I picked up a copy of The Denver Daily News this morning and an article was about Cheesman Park and the cemetery history. this brought back haunting memories from my past in Denver.
I was in junior high school (now they call it middle school) during the early to middle fifties. We would go to the public pool at Congress Park. This park is near 8th and Elizabeth St in Denver. In those days we walked from the vicinity of Alameda Ave. and S. Federal Blvd. It must have taken us two hours or more just to get there. These were the days that you could be gone all day from home and your parents did not have to worry about child molesters, kidnappers and other nasty elements of today’s society.
At that time we heard that Congress Park used to be an old cemetery. That news was interesting but not earthshaking. At the pool you could hear other kids commenting that you could find bones in the vacant lot on an undeveloped portion of the park. Naturally, we had to go check it out. It was a weedy lot but the weeds were mowed and kept down. The soil was dry and dusty. You could go around and kick at the soil and sure enough you would find bones. They were small bones, probably from a hand or foot. We never found any large bones like a thigh bone or the likes. This was interesting and after an hour or so we lost interest and threw the bones back on the ground and went on to another adventure. Now, it is intriguing to me that they were actually remains of another human. At that young age it was no big deal. Is that weird or normal?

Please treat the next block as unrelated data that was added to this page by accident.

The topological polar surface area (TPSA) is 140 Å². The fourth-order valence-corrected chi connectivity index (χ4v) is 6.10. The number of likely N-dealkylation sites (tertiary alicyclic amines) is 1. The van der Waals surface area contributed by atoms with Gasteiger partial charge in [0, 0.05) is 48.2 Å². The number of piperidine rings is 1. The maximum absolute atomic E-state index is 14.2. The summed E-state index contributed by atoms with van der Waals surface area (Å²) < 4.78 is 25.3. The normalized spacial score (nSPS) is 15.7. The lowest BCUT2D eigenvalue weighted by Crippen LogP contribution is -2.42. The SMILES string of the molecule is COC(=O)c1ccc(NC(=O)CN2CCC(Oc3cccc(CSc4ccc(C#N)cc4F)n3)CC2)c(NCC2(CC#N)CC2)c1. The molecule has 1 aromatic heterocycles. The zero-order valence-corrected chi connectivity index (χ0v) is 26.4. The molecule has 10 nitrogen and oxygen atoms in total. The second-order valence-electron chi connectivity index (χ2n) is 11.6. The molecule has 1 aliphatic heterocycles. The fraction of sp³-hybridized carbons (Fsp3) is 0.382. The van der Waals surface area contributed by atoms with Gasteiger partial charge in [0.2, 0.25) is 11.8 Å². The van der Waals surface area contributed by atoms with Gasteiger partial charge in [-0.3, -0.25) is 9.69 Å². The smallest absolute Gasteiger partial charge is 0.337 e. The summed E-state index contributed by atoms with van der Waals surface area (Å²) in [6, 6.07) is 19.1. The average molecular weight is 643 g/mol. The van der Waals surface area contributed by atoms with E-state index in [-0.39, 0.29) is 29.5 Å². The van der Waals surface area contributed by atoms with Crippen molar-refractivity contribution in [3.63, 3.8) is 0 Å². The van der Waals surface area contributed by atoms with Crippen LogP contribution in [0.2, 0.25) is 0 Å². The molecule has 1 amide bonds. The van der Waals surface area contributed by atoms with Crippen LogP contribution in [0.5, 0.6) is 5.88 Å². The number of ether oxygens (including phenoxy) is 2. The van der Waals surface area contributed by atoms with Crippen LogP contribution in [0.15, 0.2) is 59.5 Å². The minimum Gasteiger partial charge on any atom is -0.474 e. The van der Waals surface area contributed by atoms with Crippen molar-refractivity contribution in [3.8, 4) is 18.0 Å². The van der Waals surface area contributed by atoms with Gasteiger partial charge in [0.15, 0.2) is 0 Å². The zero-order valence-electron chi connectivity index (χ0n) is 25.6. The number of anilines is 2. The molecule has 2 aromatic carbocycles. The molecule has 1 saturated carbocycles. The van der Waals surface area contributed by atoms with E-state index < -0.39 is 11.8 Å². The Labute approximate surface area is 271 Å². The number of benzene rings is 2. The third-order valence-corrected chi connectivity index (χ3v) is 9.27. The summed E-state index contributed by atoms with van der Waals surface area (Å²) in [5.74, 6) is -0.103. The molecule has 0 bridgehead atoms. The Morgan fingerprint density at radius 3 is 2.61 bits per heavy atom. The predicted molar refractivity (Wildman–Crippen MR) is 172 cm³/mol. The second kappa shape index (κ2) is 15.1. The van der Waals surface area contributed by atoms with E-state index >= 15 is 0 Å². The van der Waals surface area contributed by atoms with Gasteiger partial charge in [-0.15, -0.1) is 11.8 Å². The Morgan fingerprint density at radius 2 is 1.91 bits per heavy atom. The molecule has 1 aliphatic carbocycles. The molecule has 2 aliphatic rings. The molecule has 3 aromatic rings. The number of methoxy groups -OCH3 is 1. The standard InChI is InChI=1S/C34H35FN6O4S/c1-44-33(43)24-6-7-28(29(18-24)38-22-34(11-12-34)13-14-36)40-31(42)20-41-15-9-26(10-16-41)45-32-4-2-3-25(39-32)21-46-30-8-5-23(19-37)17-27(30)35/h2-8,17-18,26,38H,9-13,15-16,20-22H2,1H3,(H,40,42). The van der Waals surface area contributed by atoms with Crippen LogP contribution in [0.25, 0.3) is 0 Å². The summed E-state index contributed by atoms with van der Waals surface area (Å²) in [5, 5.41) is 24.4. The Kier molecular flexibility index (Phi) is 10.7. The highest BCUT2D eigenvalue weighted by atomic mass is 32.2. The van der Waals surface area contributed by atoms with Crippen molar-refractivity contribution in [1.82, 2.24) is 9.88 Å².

The newspaper article kind of confused me though. Because Congress Park is four or five blocks east of Cheesman Park with residential houses in between and now I wonder if the residential houses were once a part of the cemetery. The article also referenced another website, legendsofamerica.com. This is an interesting sight to visit if you want to know more history about this area of Denver.
I never knew Cheesman Park was a cemetery. Finding out about this piece of history I now know why I felt so uncomfortable when I worked near Cheesman Park in the early nineties. I was a district manager for the Rocky Mountain News at that time. There were times when I had to work around and go through Cheesman Park at three or four in the morning. While being in that area at that time of morning just made me feel that I was constantly watched. Those were spooky times. Now, I am pretty sure I was being watched by the spirits of Cheesman Park.
This is just another piece of Denver history and my memories of the past. I enjoy reminiscing about the adventures of my life. I wonder what I will think about next.